The Approval Process for Energy Development
So how does all this stuff get approved (or denied)? Jurisdiction for all energy and extraction-based projects is at the level of the county. That means any new proposed projects – such as new oil wells, construction of pipelines, or expansion of oil and gas oil facilities – are overseen by Santa Barbara County, where the County’s Board of Supervisors holds the final vote.
The Board of Supervisors.
The Santa Barbara County Board is comprised of 5 members, representing the 5 districts in the county. A simple majority (at least 3 votes) is all that is required to approve, or deny, a project. The board members are:
- Das Williams – 1st District
- Gregg Hart – 2nd District
- Joan Hartmann – 3rd District
- Peter Adam – 4th District
- Steve Lavagnino – 5th District
Planning and Development.
Within the Santa Barbara County Planning and Development office, the energy division is in charge of overseeing offshore oil and gas activities, onshore facilities for offshore operations, onshore oil and gas development, surface mining, and renewable energy projects. They are ultimately in charge of running the EIR process, facilitating public outreach (including public comment), and enforcing permit requirements. They are the first stop for public comments at hearings, as well as voting (see below about the appeals process).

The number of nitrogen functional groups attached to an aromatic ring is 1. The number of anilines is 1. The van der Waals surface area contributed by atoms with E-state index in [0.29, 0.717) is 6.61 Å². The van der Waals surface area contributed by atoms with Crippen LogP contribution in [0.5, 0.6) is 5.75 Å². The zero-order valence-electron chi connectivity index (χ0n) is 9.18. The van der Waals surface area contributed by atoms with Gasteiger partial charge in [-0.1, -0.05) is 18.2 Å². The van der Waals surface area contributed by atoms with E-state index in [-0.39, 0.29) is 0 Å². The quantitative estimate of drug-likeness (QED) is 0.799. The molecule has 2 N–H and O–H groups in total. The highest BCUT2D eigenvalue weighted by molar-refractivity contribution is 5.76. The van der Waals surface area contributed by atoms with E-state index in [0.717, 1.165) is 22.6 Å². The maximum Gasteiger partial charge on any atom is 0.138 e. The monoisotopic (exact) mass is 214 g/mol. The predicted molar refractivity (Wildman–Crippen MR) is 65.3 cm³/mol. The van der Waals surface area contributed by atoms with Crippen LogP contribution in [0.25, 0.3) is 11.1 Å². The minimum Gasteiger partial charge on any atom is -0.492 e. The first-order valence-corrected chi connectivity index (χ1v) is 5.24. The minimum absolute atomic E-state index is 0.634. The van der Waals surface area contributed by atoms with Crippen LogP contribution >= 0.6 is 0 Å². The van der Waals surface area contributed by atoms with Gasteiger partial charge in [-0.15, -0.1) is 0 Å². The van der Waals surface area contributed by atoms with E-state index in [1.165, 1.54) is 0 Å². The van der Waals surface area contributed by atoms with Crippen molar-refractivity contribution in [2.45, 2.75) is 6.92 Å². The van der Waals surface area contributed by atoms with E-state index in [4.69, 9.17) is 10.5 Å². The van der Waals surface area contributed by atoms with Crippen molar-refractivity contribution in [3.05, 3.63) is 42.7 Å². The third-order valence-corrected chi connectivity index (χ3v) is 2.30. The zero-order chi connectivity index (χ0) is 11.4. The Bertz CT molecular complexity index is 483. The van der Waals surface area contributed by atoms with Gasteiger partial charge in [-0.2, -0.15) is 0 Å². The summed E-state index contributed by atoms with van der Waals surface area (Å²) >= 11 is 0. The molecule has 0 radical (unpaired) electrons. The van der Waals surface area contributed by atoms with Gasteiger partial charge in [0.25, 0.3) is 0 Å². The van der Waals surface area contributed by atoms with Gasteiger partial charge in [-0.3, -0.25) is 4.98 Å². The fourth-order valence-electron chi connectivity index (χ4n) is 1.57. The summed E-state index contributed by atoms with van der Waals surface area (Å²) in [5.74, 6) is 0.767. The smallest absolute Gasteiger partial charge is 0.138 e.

To approve their projects, each company submits a project proposal to the County. The County’s Planning and Development Energy Division (P&D) then contracts an outside consulting firm to produce a draft Environmental Impact Report (EIR) for the project – this report is mandated to assess all of the potential environmental impacts of the project were it to be built. The draft EIR is then released for the public’s review, at which point the public may make public comment – either in person at a hearing, or by email or letter. P&D then reviews the public comments made and incorporates them to create a final EIR. Once this final EIR is submitted, the clock starts ticking. It begins a 45-day period of public review and comment, during which public hearings may be held, and the public is encouraged to contact their representative on the board of supervisors and the Energy Division’s office with their input. After this 45 day period, the supervisors vote.